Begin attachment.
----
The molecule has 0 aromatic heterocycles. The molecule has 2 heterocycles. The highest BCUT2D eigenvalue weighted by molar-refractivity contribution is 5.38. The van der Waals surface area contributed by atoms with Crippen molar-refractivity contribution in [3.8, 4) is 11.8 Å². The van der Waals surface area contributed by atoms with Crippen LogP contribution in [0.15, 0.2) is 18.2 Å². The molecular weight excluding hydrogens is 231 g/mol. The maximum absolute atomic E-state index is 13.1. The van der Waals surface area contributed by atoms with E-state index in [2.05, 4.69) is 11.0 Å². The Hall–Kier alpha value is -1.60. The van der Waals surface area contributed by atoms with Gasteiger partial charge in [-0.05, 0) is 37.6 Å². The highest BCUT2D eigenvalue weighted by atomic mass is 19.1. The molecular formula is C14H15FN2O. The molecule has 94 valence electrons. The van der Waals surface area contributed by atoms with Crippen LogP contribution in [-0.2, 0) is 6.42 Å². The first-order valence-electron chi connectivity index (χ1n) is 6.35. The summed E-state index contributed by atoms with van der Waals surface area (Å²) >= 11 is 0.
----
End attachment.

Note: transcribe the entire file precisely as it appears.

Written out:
The molecule has 0 aromatic heterocycles. The molecule has 2 heterocycles. The highest BCUT2D eigenvalue weighted by molar-refractivity contribution is 5.38. The van der Waals surface area contributed by atoms with Crippen molar-refractivity contribution in [3.8, 4) is 11.8 Å². The van der Waals surface area contributed by atoms with Crippen LogP contribution in [0.15, 0.2) is 18.2 Å². The molecular weight excluding hydrogens is 231 g/mol. The maximum absolute atomic E-state index is 13.1. The van der Waals surface area contributed by atoms with E-state index in [2.05, 4.69) is 11.0 Å². The Hall–Kier alpha value is -1.60. The van der Waals surface area contributed by atoms with Gasteiger partial charge in [-0.05, 0) is 37.6 Å². The highest BCUT2D eigenvalue weighted by atomic mass is 19.1. The molecular formula is C14H15FN2O. The molecule has 94 valence electrons. The van der Waals surface area contributed by atoms with Crippen LogP contribution in [-0.2, 0) is 6.42 Å². The first-order valence-electron chi connectivity index (χ1n) is 6.35. The summed E-state index contributed by atoms with van der Waals surface area (Å²) >= 11 is 0.